What makes a horror movie satisfyingly horrifying? Your mileage may vary. A large-enough segment of the moviegoing public seems to enjoy the use of paranormal explanations for unnerving phenomena that there never seems to be a dearth of supernatural horror flicks being made and filling cinema seats. For this viewer, however, blaming violent doings on ghosts or demons or occult forces of any kind – explanations that conveniently relieve humans of responsibility for their own worst behavior – seems a bit of a narrative cop-out. People can be quite awful enough, thank you very much.
It may be true, as asserted by H. P. Lovecraft, that “the oldest and strongest kind of fear is fear of the unknown;” but it doesn’t necessarily follow that the unknown is unknowable. Stories of evil spirits and monsters in many ancient cultures were doubtless inspired by the sounds of mundanely dangerous creatures prowling around just outside the circle of firelight. Our ancestors couldn’t see them, and their imaginations may have made them bigger and scarier than they really were, with perhaps a few extra heads. But that doesn’t mean that there weren’t real animals out there – merely hungry and looking for some sustenance, possibly us.
While living is still ultimately and inexorably a terminal experience, life in the 21st century has lost a fair few of the risks that gave us adrenaline rushes during most of the millennia of human evolution. Nowadays, leopards don’t crouch on tree limbs overhanging our suburban driveways. And for many of us, safe = boring. So we look to the immaterial and unexplainable for our cathartic jump scares, channeled through projected images in dark theaters from which we can emerge unscathed into daylight afterwards.
All well and good, and such tastes in entertainment create decently paying jobs for many a media artist. For me, though, the threat in the horror flick is much more effective if it’s grounded in the tangible, so that you can’t just walk out and wave it away, saying, “Oh, that’s just a movie.” Mental illness counts; the hallucinations suffered by the protagonist of Roman Polanski’s Repulsion are among the most frightening images ever recorded on film, in my book. Nightmares count; we all have them, and they express our real fears in symbolic ways. And although I won’t follow it all the way to zombie-apocalypse scenarios, contagion counts. Disease still kills most of us. Humans behaving badly, driven by their own fears, rational or irrational, count most of all.
That’s the beauty of Trey Edward Shults’ new thriller, the infelicitously named It Comes at Night. People who go see it hoping for malevolent spirits, stalking undead or alien monsters will be disappointed. Some may even wonder why it’s being marketed as a horror flick – especially with that misleading title. It’s not much of a spoiler to say that the “It” refers on one level to a deadly plague, on another to unexpected (and possibly untrustworthy) human visitors and on yet another to fear itself. All the bad things that happen here really could happen, and probably would in many places if a new, highly contagious and lethal disease should emerge for which science has no remedy.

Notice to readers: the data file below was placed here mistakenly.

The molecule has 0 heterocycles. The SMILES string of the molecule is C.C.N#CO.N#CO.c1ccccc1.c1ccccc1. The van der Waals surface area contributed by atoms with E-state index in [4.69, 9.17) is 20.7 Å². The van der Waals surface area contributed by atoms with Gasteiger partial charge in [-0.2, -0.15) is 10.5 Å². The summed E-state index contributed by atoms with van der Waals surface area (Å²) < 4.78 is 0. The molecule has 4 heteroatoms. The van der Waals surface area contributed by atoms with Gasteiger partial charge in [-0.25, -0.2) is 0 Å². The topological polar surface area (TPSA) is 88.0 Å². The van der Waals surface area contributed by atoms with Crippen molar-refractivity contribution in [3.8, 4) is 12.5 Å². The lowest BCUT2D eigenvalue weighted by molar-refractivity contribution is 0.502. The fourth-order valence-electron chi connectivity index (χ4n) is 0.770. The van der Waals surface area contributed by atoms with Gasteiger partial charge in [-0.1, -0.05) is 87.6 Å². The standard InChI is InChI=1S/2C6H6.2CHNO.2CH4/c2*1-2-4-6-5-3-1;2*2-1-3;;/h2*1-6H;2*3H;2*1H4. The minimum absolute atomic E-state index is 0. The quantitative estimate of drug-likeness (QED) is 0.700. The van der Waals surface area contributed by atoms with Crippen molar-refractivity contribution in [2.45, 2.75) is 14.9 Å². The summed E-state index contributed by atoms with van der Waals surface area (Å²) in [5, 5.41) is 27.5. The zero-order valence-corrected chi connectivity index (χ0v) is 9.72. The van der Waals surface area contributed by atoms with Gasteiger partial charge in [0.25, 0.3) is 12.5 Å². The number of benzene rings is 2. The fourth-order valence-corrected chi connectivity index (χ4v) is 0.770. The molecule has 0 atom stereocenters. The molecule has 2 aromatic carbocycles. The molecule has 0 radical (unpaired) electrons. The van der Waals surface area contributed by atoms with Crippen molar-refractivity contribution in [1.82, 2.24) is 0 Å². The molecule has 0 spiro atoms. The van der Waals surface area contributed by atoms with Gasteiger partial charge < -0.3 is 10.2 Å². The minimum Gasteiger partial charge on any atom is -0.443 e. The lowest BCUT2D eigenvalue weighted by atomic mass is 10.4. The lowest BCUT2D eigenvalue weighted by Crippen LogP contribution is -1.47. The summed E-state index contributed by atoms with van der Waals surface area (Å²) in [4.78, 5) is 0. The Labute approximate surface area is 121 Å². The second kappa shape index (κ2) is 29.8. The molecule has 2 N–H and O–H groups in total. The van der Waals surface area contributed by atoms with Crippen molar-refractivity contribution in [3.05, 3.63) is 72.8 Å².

It Comes at Night is a grim and minimalistic depiction of people in desperate straits, weighing the likelihood of contamination in all their interactions. We never find out what exactly this disease is, although it bears symptomatic similarities both to bubonic/pneumonic plague and Ebola. In its final stages, victims – such as the grandfather whose death launches the narrative – are covered with boils or buboes and hemorrhage at the mouth. It’s an affliction gross enough for any horror movie, for sure. Other than creepy makeup and stage blood, no special effects are needed.
What this film accomplishes splendidly, on a low indie budget, is to create an atmosphere of sustained tension and creepiness that has more to do with the unknowns of potential human reactions to stress than with the killer disease itself. Almost all of it was shot inside and immediately outside one of Woodstock’s uninhabited Byrdcliffe houses, its dream sequences making very effective use of the building’s long hallways and attic cubbyholes. If you’re a true devotee of filmcraft, I’d recommend seeing It Comes at Night if for no other reason than its exquisite cinematography – particularly its use of light, in scenes where nightmare-plagued Travis (Kelvin Harrison, Jr.), the son of the beleaguered household, wanders upstairs and downstairs carrying a rechargeable electric lamp.
This claustrophobic tale is told from Travis’ perspective, and young Harrison does a fine job; I expect we’ll be seeing more of him. The rest of the small-but-excellent cast includes Joel Edgerton as Paul, the domineering father; a somewhat underutilized Carmen Ejogo as Sarah, the fiercely protective mother; and Christopher Abbott, Riley Keough and Griffin Robert Faulkner as the second family who show up at the barricaded door seeking refuge. Oh, and there’s also a mangy-looking dog who plays an important part in the proceedings.
Otherwise, It Comes at Night is mostly all about interhuman negotiations where trust, suspicion and interdependency keep tipping the scales in one direction or another. It’s definitely an actors’ movie. If you like psychological horror better than the supernatural sort, and relish relational nuance over special effects, you might find it right up your dark alley.